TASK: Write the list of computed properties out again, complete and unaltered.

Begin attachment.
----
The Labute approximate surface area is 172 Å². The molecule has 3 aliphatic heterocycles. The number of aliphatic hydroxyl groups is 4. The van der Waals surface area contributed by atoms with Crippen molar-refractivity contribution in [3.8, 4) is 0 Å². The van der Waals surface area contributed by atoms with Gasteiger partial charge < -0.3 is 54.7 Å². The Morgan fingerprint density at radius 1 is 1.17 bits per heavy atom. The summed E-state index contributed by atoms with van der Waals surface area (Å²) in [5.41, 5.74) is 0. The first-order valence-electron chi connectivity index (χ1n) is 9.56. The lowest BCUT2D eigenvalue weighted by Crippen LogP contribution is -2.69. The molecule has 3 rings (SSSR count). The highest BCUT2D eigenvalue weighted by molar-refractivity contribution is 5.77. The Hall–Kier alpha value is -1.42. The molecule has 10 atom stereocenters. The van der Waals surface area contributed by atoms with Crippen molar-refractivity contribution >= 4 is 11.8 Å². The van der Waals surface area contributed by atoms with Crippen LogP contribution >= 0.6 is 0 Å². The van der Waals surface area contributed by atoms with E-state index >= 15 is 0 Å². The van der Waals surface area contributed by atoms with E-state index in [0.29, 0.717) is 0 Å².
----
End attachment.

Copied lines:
The Labute approximate surface area is 172 Å². The molecule has 3 aliphatic heterocycles. The number of aliphatic hydroxyl groups is 4. The van der Waals surface area contributed by atoms with Crippen molar-refractivity contribution in [3.8, 4) is 0 Å². The van der Waals surface area contributed by atoms with Gasteiger partial charge < -0.3 is 54.7 Å². The Morgan fingerprint density at radius 1 is 1.17 bits per heavy atom. The summed E-state index contributed by atoms with van der Waals surface area (Å²) in [5.41, 5.74) is 0. The first-order valence-electron chi connectivity index (χ1n) is 9.56. The lowest BCUT2D eigenvalue weighted by Crippen LogP contribution is -2.69. The molecule has 3 rings (SSSR count). The highest BCUT2D eigenvalue weighted by molar-refractivity contribution is 5.77. The Hall–Kier alpha value is -1.42. The molecule has 10 atom stereocenters. The van der Waals surface area contributed by atoms with Crippen molar-refractivity contribution >= 4 is 11.8 Å². The van der Waals surface area contributed by atoms with Crippen LogP contribution >= 0.6 is 0 Å². The van der Waals surface area contributed by atoms with E-state index >= 15 is 0 Å². The van der Waals surface area contributed by atoms with E-state index in [0.29, 0.717) is 0 Å².